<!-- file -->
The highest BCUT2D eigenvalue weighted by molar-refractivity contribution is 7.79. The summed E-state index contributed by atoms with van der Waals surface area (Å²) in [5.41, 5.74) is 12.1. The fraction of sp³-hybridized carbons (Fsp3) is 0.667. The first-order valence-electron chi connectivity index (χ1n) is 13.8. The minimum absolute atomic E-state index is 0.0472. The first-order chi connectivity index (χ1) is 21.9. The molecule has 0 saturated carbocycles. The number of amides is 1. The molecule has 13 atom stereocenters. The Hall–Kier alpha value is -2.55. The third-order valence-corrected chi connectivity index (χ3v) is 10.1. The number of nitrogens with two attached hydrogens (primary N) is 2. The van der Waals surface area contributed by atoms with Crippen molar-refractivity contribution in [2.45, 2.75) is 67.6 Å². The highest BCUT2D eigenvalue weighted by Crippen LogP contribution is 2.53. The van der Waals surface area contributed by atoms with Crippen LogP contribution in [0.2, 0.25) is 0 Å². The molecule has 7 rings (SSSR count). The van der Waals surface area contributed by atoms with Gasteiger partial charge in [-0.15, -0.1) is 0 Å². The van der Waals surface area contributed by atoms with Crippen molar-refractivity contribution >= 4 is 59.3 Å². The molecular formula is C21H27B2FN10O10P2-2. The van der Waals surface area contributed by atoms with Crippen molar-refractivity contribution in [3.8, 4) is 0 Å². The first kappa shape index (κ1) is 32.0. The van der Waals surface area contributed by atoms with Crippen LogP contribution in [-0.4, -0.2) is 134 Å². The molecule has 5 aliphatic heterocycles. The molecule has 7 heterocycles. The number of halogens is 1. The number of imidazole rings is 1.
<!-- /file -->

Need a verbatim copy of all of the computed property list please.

The highest BCUT2D eigenvalue weighted by molar-refractivity contribution is 7.79. The summed E-state index contributed by atoms with van der Waals surface area (Å²) in [5.41, 5.74) is 12.1. The fraction of sp³-hybridized carbons (Fsp3) is 0.667. The first-order valence-electron chi connectivity index (χ1n) is 13.8. The minimum absolute atomic E-state index is 0.0472. The first-order chi connectivity index (χ1) is 21.9. The molecule has 0 saturated carbocycles. The number of amides is 1. The molecule has 13 atom stereocenters. The Hall–Kier alpha value is -2.55. The third-order valence-corrected chi connectivity index (χ3v) is 10.1. The number of nitrogens with two attached hydrogens (primary N) is 2. The van der Waals surface area contributed by atoms with Crippen molar-refractivity contribution in [2.45, 2.75) is 67.6 Å². The highest BCUT2D eigenvalue weighted by Crippen LogP contribution is 2.53. The van der Waals surface area contributed by atoms with Crippen LogP contribution in [0.2, 0.25) is 0 Å². The molecule has 7 rings (SSSR count). The van der Waals surface area contributed by atoms with Gasteiger partial charge in [-0.15, -0.1) is 0 Å². The van der Waals surface area contributed by atoms with Crippen molar-refractivity contribution >= 4 is 59.3 Å². The molecular formula is C21H27B2FN10O10P2-2. The van der Waals surface area contributed by atoms with Crippen molar-refractivity contribution in [3.8, 4) is 0 Å². The first kappa shape index (κ1) is 32.0. The van der Waals surface area contributed by atoms with Crippen LogP contribution in [-0.4, -0.2) is 134 Å². The molecule has 5 aliphatic heterocycles. The molecule has 7 heterocycles. The number of halogens is 1. The number of imidazole rings is 1.